Our history abounds with examples from Torah, Tanakh, and Talmud of those who took on the role of melitz yosher, or an advocate, mediating in the heavenly courts for a person or people in need.
- Abraham intercedes for Sodom and Gomorrah in Genesis 18:17-19, pleading with G-d he challenges with these words:" Shall the judge of the whole world not do justice?" The bargaining did not save the town, but allowed for some to escape.
- Hagar the Egyptian cries out in the wilderness to save her doomed son Ishmael: " 'Let me not see the death of the child.' And she sat at a distance, lifted her voice and wept." (Genesis21:17) An angel was sent to help her because God heard the child's cries.
- Isaac prayed that Rebecca not be barren. (Genesis 25:21) and she conceived.
- Moses prays and talks God out of destroying Israel after the incident of the Golden Calf. (Exodus 32:31-32 and Numbers 14:11-25).
- Hannah promises to dedicate her child to God's service in return for an end to her infertility. Her personal prayer initiated the entire codification of liturgy after the destruction of the Temple. (1 Samuel 1:11).
Below is a famous example of intercessory prayer from the Talmud:
- In Israel, during an extreme drought, the people asked Honi the Circle-Maker to pray for rain. He declared that he would not move from his circle until God sent rain. A few drops fell in response. Honi insisted on enough rain to fill "wells, cisterns, and itches." When this fell, the people complained and Honi brought reversal.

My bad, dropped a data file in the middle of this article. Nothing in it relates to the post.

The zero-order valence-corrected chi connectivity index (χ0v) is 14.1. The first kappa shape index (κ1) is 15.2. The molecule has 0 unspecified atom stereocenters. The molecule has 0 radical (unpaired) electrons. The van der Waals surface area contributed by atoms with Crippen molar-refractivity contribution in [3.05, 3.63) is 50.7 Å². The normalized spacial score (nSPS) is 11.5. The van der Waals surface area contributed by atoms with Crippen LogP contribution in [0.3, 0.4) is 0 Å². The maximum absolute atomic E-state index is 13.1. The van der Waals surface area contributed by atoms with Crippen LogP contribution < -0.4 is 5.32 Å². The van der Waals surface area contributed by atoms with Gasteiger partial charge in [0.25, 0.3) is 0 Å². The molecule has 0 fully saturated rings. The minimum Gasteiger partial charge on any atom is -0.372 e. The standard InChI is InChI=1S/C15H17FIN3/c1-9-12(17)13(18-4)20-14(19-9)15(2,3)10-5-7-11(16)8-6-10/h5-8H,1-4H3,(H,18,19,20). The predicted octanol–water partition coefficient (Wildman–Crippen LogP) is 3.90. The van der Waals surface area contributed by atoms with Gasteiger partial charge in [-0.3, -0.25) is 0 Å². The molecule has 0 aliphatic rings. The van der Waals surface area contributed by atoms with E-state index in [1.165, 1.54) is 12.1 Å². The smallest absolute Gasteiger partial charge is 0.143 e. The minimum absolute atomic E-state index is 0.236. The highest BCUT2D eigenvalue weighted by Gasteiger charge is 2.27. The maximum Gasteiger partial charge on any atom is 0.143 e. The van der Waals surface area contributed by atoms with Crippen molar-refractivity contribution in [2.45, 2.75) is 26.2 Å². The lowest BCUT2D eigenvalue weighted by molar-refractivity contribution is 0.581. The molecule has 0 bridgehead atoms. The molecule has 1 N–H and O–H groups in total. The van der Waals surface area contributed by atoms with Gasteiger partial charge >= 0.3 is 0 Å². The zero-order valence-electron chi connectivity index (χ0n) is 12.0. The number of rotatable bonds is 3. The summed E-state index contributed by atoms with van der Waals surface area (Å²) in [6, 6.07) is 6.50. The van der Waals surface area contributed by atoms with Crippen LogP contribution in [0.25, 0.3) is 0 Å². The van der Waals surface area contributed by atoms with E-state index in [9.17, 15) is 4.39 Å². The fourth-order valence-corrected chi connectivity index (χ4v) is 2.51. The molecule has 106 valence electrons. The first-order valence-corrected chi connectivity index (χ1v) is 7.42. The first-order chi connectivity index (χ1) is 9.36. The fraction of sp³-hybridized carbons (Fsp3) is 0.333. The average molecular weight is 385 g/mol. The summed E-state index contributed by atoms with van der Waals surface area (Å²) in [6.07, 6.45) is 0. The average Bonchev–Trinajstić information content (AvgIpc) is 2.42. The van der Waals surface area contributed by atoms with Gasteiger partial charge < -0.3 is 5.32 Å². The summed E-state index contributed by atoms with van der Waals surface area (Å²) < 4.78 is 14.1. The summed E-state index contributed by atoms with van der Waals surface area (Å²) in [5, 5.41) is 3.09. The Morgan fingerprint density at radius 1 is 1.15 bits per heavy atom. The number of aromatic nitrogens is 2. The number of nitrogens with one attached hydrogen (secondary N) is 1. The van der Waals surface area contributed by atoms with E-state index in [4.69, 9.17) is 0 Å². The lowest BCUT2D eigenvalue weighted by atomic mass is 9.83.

Now what is the role of intercessory prayer in healing? Today, these prayers are used in the emerging Melitz Yosher groups, healing services and healing circles. According to Velvel Speigler, on his Jewish Healing website:
"Jewish healing is known: it has always been known . . . Illness is imbalance and healing is the process of rebalancing." It seems that intercessory prayer or spiritual healing practitioner is related to Jewish korbannot, which we translate in English as 'sacrifice,' but, in Hebrew, has the deeper meaning of 'drawing nearer.' The nearer we come to the true healer, the more effective the healing."
The prime reference that Jewish healers today use is Moses' entreaty to God to heal his sister Miriam from leprosy: He chanted, "El nah rafanah Lah" (Please heal her [or heal it]). And Miriam (Numbers 12:13) was healed.
Note: This bulk of this article was excerpted from "Intercessionary Prayer, Healing, and Jewish Shamanism", by Rosle Rosenzweig from the Jewish Education News publication under the feature "The Words of My Mouth and the Mediation of My Heart", Spring 2006. Additions to the article were made by Rebbetzin Malkah.
 Zahavy, Tzvee. Studies in Jewish Prayer. Lanham, MD: University Press of America, 1990, p17
 Frankel, Ellen. The Classic Tales: 4,000 years of Jewish Lore. Northvale, NJ: Jason Aronson, 1993, pp. 293-4.
 6. http://www.jewishealing.com/ahottopic.html.